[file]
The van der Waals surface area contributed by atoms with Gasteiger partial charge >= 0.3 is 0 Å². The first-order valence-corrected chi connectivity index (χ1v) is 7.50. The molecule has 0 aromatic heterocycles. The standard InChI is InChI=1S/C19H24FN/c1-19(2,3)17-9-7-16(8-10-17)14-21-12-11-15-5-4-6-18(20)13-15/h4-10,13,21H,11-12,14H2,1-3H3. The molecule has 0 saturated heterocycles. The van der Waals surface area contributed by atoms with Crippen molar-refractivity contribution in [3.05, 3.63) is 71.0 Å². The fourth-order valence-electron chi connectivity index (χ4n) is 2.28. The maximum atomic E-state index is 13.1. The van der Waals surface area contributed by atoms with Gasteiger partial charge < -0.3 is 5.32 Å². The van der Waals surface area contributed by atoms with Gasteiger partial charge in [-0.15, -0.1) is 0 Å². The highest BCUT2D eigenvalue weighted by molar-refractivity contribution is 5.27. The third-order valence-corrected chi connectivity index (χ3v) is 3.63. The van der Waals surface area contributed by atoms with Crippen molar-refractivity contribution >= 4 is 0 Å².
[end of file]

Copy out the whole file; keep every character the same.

The van der Waals surface area contributed by atoms with Gasteiger partial charge >= 0.3 is 0 Å². The first-order valence-corrected chi connectivity index (χ1v) is 7.50. The molecule has 0 aromatic heterocycles. The standard InChI is InChI=1S/C19H24FN/c1-19(2,3)17-9-7-16(8-10-17)14-21-12-11-15-5-4-6-18(20)13-15/h4-10,13,21H,11-12,14H2,1-3H3. The molecule has 0 saturated heterocycles. The van der Waals surface area contributed by atoms with Crippen molar-refractivity contribution in [3.05, 3.63) is 71.0 Å². The fourth-order valence-electron chi connectivity index (χ4n) is 2.28. The maximum atomic E-state index is 13.1. The van der Waals surface area contributed by atoms with Gasteiger partial charge < -0.3 is 5.32 Å². The van der Waals surface area contributed by atoms with Gasteiger partial charge in [-0.15, -0.1) is 0 Å². The highest BCUT2D eigenvalue weighted by molar-refractivity contribution is 5.27. The third-order valence-corrected chi connectivity index (χ3v) is 3.63. The van der Waals surface area contributed by atoms with Crippen molar-refractivity contribution >= 4 is 0 Å².